of shoes–and ships–and sealing-wax

Of shoes–and ships–and sealing-wax–
Of cabbages–and kings–
And why the sea is boiling hot–
And whether pigs have wings

Today has been absolute insanity.

First, because of the way buses run, I had to be up a little bit after six this morning to go through my morning routine and wake up somewhat before I left the apartment. It’s always good to be a little bit awake when playing Frogger on Armstrong Mill Road to get to the inbound bus stop. But crossing at 8:15am is easier than crossing at 8:45am. We shan’t discuss crossing at 5pm!

And of course the bus was late. Even after being on time all the way along the route, the driver somehow managed to fall back five minutes late on the last half of the loop. I always have anxiety when I go to therapy anyway — the clinic itself sucks — late buses don’t help that at all. But I had a good book to read along the trip, so that helped.

Then I get to the clinic, and the lights are off and the door is locked. Generally this isn’t a problem, as I’m the first appointment. But usually the hallway door is open, and I can at least go in and sit down. Not this time. The place was locked down tight. So I made a phone call and found out they’d “moved next door”. Isn’t that something someone should have told me during my reminder call yesterday?

So I go in, sign in, and sit down. Then I can hear someone in the back saying she doesn’t know who I am and that there’s no information on me anywhere — and my therapist hasn’t gotten to the clinic yet. The anxiety that landed on me outside the other building settled in on top of me. I refrained from going outside and bashing my head against the brick wall.

Good thing, too, because my therapist came in shortly after that, and around the same time, I got to an intense part of my book, so I had plenty to keep me busy.

Once we got into the back, my therapist said this was her first day in this building, too — she even had to ask where her office was! The bad thing was that she didn’t have my records or her computer. She had to dig pens and notepaper out of her bag. And we never really got to talk about anything I’d gone in there to talk about, and I’d been trying to get in to see her since the middle of May. Just more of the usual crap that clinic shovels out on a daily basis.

She had plenty to tell me, though. Two things in particular.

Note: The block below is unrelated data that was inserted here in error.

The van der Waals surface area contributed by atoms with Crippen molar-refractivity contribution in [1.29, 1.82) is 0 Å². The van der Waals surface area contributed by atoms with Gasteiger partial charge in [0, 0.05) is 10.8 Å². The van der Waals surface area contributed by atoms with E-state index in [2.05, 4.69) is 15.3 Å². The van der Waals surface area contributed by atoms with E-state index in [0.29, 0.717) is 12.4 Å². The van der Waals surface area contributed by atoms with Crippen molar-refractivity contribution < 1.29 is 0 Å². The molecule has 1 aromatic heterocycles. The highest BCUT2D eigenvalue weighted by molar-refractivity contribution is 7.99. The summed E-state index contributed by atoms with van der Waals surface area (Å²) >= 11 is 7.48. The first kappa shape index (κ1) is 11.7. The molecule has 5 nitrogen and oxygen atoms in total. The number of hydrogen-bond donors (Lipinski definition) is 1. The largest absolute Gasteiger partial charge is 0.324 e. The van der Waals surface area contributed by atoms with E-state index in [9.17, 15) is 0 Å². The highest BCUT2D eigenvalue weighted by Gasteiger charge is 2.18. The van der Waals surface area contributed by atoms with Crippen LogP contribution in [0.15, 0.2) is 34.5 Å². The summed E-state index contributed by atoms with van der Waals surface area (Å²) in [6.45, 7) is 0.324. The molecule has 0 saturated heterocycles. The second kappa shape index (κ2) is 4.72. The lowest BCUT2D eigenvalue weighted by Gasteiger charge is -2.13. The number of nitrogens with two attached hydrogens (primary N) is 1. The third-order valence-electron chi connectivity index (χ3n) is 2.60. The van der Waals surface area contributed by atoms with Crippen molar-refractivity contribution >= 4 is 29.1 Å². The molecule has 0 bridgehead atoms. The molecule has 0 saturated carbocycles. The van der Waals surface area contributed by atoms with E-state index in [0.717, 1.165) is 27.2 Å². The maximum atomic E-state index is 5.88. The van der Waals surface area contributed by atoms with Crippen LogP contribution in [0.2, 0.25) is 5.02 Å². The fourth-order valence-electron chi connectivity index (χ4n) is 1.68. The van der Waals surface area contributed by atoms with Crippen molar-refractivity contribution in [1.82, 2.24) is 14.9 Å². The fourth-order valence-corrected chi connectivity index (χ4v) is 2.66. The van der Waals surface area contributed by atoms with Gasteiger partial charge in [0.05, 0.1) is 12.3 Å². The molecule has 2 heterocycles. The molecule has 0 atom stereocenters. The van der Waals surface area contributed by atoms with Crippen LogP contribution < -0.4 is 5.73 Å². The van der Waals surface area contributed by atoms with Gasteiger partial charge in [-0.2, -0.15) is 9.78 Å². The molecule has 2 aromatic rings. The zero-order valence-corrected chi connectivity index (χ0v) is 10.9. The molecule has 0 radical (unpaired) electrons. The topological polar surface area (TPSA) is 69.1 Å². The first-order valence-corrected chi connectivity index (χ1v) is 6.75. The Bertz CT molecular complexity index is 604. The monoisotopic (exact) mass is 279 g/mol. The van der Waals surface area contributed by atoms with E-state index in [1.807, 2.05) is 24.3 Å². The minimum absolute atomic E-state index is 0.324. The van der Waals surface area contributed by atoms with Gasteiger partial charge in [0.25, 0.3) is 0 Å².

1. The cost of generic Ritalin has skyrocketed. She didn’t even know until patients started calling or coming in and telling her about it. Here in Lexington, it’s gone from $4 for 30 10mg pills to $126. So, we’re switching me over to Vyvanse. The problem with that is, there’s not a generic (yet), and I have to qualify for their prescription assistance program — but my cost could still be $30 a month, which I can’t afford (that’s about what I pay for all of my medications combined; there’s no way I can pay that for one medication). The other problem with that is that it takes at least two months to go through the approval process. I have one week of Ritalin left.

Now, the part about this whole Ritalin thing that sucks, I found out when I got home is that apparently there’s another “shortage” on, like there was earlier in the year, like their was last year and the year before. This page says most of the issue is “supply constraints” or “due to delay in obtaining raw materials”. I would pull my hair out by the roots, but it’s taken too long to grow it this long.

Personally, I feel it’s Big Pharma being greedy assholes.

2. “It’s very probable” that clinic will be closing its doors soon — as in, I made an appointment to see my therapist again in October, but if the clinic closes, then I won’t be seeing her again. We actually cried together. She said the clinic doesn’t want their workers telling people what’s going on, but she said she and a handful of other therapists agree that their patients need to know. I mean, really — you’re a mental health service. You have to disclose this kind of thing so we can look and get referrals and get set up elsewhere. My first choice is to go back to Comprehensive Care, but I can’t get medications there. I’ll cross that bridge when I get to it, I guess. My therapist gave me enough prescriptions to get me through until the first of March, so I’m good there. (except for the whole Ritalin part) And we’ll deal with the whole Vyvanse thing when we get there.

3. She said they were all pledging to do follow-ups and so forth and said she definitely would be in touch one way or another. I told her to find me on Facebook if I don’t see her in October. I can’t stand the thought of not seeing her again. She’s been my angel (one of my angles) these last three years. We both cried; it was awful.

I left and walked up to the bus stop and got ready for the long trip (an hour) to Wal-Mart. See, that’s the thing with Lextran. It takes you just about anywhere, but it takes forever to get there. An hour to the clinic, an hour to Wal-Mart, an hour home. And people wonder why, when I have therapy, I’m gone all day and need a nap when I get home! I read another good chunk of my book, of course, and had my mp3 player to keep me company; I learned years ago (2005?) never to get on the bus without an mp3 player; it keeps you saner. In 2010, I added my Kindle to that equation. (Wow – I’ve had my Kindle almost three years! Time certainly flies.)

Got to Wal-Mart, did my shopping. Got a text from Josh saying they’d be there shortly. They were meeting me to hang out while I finished and then taking me home. We have such rich, busy social lives! And of course Micah had to be with me in my buggy and not his parents’. Since my child seat was full of stuff, I just dumped him in the buggy with all the food. Which he didn’t mind at all. It meant he got to practice stacking and made cool towers with my Noxema, instant tea, and a can of gooshy food. He was so proud!